This form of passport follows closely that of the English passport. The American passport is slightly different. There the passport contains the following writing :
The Secretary of State requests all whom it may concern to permit safely and freely to pass and in case of need to give all lawful aid to ………………… a citizen of the United States.
The American form not only makes a request but also states that the holder is a citizen of the United States. In certain other countries, such as Switzerland, the passport only declares the holders nationality but makes no. request.
45. Whatever the form of the passport, it is clear that it is a political document and the ownership of it strictly speaking remains in the Government which grants it although a fee may be charged for it. In England a passport is considered to be a document of the Crown and can be recalled.
46. In India the Constitution does not make a mention of foreign travel at all. In the Legislative Lists the subject of passports is item No. 19 in the Union List. The entry reads :
Admission into, and emigration and expulsion from, India, passports and visas
“As the executive power of the Union extends to the topics included in the Union List, executive action is open on the topics mentioned in the entry. Admission into and emigration and expulsion from India may be subject of legislative action and equally of executive action. Similarly there may be executive action in respect of passports and visas. Of course executive action normally must follow legislation and not precede it, but the existence of statutory enactment is not a condition for the exercise of executive action.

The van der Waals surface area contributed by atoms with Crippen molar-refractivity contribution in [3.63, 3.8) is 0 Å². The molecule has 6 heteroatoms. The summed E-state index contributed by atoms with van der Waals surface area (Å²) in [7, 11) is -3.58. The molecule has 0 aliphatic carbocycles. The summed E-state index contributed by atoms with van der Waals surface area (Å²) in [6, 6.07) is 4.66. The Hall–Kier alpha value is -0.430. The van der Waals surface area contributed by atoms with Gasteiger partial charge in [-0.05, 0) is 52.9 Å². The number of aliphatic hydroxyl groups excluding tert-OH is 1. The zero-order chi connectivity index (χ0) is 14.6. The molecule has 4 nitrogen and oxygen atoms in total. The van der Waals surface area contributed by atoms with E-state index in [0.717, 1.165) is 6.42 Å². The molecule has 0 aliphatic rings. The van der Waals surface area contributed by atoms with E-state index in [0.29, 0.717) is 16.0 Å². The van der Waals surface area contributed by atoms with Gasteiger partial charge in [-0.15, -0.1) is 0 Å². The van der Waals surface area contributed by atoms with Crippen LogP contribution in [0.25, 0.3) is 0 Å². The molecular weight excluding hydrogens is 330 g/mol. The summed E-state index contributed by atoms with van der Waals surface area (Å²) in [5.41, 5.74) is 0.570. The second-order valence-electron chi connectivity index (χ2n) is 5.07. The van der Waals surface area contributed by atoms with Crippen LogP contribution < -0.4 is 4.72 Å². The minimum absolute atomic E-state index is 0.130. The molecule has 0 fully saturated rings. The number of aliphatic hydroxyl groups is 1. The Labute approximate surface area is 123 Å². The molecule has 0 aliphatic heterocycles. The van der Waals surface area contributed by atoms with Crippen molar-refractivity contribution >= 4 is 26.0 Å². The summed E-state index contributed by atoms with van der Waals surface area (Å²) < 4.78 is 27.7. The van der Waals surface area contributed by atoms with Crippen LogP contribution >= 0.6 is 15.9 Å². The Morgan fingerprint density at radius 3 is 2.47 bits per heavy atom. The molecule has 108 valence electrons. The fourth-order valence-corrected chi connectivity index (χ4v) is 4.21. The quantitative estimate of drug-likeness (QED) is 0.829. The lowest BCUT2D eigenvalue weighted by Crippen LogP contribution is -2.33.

47. Since it is questioned that the action to refuse a passport or to withhold one granted must be based on law, it is necessary to find out the true nature of a. passport. It appears to us that passports must be treated as falling within the prerogative domain of foreign affairs, and the authorities which grant or withhold them must possess considerable freedom of action. In England, the passport is so regarded. Halsbury, summarising the law on the subject says :